• Reservoir Computing
  • Deep Randomized Neural Networks
  • Random learning algorithms
  • Random ensembles: random forests, extremely randomized trees, random combinations of neural networks, etc.
  • Novel randomized models for Structured Data (sequences, trees, graphs)
  • Random Projections
  • Randomized search of optimal parameters
  • Efficient design of random models for Big Data
  • Theory of Randomized Neural Networks
  • Open issues and limitations: learnability, range of applicability, stability and efficiency, comparisons
  • Biological plausibility/inspiration of Randomized Neural Networks
  • Parallel Computing for Randomized models
  • Linear basis expansion and Kernel approaches
  • Bayesian approaches
  • Development of new ML models using random structures
  • Performance assessment
  • Applications

Deep and kernel methods: best of two worlds
Organized by Lluís A. Belanche, Marta R. Costa-jussà (Universitat Politècnica de Catalunya, Barcelona, Spain)

Multilayer neural networks have experienced a rebirth in the data analysis field, displaying impressive results, extending even to classical artificial intelligence domains, such as game playing, computer vision, natural language and speech processing. The versatility of such methods have lead deep (semi)-parametric models to get over well-established learning methods, like kernel machines or classical statistical techniques. However, their training is a delicate and costly optimization problem that raises many practical challenges. On the other hand, kernel methods usually involve solving a tractable convex problem and are able to handle non-vectorial data directly, leading to a higher expressive power. Their main drawback is arguably their complexity being dependent on the number of data points, both at training and model evaluation times. A natural and emerging field of research is given by their hybridization, which can done in many fruitful ways. Many ideas from the deep learning field can be transferred to the kernel framework and viceversa.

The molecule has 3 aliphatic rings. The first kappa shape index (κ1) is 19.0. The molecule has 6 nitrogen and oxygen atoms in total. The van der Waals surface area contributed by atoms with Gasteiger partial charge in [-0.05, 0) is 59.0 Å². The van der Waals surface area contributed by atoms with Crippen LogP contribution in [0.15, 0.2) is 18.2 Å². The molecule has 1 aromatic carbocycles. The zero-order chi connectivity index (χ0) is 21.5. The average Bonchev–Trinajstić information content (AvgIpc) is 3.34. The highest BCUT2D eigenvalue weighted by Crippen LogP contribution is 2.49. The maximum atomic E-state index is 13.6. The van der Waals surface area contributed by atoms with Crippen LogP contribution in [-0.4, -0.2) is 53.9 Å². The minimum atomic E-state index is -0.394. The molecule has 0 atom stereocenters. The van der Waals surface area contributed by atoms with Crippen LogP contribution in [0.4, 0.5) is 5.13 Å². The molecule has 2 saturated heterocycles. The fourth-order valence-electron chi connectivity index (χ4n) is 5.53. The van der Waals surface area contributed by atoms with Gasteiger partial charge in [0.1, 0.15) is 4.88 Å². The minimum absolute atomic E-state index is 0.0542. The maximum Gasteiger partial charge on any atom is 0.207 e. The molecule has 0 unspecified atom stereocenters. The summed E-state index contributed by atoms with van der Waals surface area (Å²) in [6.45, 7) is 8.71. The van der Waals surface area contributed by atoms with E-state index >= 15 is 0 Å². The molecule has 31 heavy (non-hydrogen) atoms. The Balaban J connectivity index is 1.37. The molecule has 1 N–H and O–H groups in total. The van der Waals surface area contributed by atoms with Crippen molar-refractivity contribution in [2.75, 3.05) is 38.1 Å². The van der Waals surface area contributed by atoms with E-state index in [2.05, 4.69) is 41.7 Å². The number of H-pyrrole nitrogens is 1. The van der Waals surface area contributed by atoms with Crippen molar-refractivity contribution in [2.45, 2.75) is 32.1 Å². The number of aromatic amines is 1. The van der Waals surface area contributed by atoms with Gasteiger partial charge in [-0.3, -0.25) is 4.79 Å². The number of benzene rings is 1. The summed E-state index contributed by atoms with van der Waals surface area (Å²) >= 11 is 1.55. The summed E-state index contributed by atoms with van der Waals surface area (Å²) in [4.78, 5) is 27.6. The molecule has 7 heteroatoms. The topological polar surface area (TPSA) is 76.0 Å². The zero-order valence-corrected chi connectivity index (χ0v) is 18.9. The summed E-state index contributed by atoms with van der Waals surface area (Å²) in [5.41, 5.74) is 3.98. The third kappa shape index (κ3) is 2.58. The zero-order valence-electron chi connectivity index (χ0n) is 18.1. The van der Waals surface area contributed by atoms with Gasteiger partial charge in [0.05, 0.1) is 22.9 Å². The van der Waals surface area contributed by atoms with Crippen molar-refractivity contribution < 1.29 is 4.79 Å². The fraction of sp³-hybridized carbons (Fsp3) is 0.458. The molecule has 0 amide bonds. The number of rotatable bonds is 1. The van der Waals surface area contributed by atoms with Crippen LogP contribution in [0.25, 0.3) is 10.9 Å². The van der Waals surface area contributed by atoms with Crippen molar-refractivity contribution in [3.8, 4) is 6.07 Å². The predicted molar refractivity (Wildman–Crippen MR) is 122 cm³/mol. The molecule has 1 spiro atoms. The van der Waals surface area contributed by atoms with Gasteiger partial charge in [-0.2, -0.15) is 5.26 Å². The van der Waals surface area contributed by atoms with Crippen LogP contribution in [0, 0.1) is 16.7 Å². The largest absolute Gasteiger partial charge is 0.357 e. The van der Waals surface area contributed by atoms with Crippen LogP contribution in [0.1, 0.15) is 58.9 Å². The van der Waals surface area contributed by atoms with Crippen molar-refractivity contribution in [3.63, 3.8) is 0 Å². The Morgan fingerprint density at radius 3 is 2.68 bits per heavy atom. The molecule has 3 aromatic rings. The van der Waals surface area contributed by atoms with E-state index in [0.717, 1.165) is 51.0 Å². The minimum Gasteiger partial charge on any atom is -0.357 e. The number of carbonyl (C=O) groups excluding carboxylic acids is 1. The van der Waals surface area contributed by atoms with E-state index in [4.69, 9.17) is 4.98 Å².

This special session aims at all aspects of deep architectures, be theoretical or methodological developments, comparative analyses, or applications. A special emphasis is given to new ideas to bridge the gap between the fields of deep and kernel learning, as well as the understanding of their respective weak and strong points.

The topics of the session include, but are not limited to,

  • Applications of deep architectures in data representation and analysis, including structured or non-vectorial inputs or outputs
  • Natural language and speech processing; machine translation and language modeling; reordering, tuning and rescoring
  • Scalability/efficiency of deep neural networks and large-scale kernel machines
  • Heterogeneous data and meta-data; structured relationships among data
  • Applications in neuroscience, computer vision, (bio)acoustic signals and mechanisms
  • Statistical or stability analysis, visualization of learning, generalization bounds
  • Novel deep(er) architectures/algorithms for data representation and learning (using kernels or not)
  • Recursive and iterative kernels and their relation to deep neural architectures
  • Emulation of multilayer machines by shallow architectures and vice versa